Raising the minimum wage does not kill jobs, no matter what Republicans tell youâ€”andÂ a new study of the Seattle restaurant industry, where some businesses are already paying a $15 minimum wage, provides another data point showing just that. According to the University of California, Berkeley, study, the increased minimum wage had employment effects that were â€śnot statistically distinguishable from zero,â€ť which is a fancy way of saying â€śwe looked and we could not find a damn thing.â€ť TheÂ Seattle TimesÂ reports:
Indeed, employment in food service from 2015 to 2016 was not affected, â€śeven among the limited-service restaurants, many of them franchisees, for whom the policy was most binding,â€ť according toÂ the study, led by Berkeley economics professor Michael Reich. […]
It can be hard to separate what impact the wage law had on employment in Seattle versus the effect of the cityâ€™s white-hot economy andÂ tight labor market,Â but â€śwe do our best,â€ť Reich said.
The study compares the wage and employment growth rates in Seattle to a control group of counties, in Washington state and across the U.S., that had similar growth rates as Seattle in the years shortly before the minimum-wage law took effect.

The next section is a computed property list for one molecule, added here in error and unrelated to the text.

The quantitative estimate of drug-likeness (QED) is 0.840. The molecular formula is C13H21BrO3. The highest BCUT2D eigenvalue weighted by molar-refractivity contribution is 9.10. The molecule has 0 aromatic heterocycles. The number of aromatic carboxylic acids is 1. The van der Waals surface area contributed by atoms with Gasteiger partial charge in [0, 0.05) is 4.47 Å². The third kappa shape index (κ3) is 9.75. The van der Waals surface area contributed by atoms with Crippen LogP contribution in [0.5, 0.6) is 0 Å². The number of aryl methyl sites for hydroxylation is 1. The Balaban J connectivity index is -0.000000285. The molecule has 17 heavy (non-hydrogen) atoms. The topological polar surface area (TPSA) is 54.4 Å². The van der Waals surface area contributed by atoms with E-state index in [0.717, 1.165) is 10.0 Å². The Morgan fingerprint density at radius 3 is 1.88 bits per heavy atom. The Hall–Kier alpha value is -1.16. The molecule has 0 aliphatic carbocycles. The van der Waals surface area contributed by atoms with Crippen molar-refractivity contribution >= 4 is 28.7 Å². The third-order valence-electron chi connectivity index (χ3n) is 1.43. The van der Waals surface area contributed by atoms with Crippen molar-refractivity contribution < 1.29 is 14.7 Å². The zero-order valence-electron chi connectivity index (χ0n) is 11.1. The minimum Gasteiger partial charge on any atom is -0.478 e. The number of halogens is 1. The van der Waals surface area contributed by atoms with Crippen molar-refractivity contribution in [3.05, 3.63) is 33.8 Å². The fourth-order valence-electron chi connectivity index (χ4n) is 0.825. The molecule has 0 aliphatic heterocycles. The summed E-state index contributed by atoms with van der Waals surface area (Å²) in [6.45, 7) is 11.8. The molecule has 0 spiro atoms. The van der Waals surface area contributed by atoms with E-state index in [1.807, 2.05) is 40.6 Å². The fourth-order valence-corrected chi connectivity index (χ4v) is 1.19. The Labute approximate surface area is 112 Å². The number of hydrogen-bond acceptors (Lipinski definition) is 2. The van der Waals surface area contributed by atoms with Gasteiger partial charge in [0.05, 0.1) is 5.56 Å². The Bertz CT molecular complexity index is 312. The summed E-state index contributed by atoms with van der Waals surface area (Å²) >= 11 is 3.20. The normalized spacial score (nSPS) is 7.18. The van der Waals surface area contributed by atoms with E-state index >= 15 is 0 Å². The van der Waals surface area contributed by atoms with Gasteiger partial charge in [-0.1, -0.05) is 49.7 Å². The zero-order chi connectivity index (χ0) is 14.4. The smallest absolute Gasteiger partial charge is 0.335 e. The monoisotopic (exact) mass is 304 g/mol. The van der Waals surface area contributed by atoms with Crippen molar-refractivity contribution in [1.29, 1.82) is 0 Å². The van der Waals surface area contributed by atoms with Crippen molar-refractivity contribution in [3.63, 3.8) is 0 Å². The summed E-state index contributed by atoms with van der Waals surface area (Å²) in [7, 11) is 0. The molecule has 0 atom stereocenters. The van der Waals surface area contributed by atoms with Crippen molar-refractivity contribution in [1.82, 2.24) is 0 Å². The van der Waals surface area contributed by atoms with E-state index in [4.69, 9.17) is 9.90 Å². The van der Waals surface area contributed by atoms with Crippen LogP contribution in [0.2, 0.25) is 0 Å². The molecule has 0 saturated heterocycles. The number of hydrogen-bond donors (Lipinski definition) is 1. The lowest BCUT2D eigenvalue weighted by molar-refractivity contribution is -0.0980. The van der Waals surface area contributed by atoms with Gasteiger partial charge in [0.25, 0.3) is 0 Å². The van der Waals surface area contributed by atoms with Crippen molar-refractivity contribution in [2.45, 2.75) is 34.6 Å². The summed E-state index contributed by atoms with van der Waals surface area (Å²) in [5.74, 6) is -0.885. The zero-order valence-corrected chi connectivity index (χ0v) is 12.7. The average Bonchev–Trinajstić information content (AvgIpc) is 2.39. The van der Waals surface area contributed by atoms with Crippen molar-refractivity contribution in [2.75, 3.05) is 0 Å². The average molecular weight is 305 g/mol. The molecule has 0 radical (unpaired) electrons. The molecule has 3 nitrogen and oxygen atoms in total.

A report issuedÂ last year found indications that the increased minimum wage did slightly restrict job growth, but we donâ€™t know if the difference comes from differing methodologies or from the studies covering different time frames. Both studies have to contend with Seattleâ€™s booming economy, which could conceivably mask lowered growth of the job rate for low-wage workers â€¦Â but which itself refutes the Republican talking points against raising the minimum wage. Because â€śitâ€™s hard to tell if evenÂ more low-wage workers would otherwise be employed because the economy is so darn goodâ€ť does not exactly back up claims that having the minimum wage be a living wage will destroy the economy.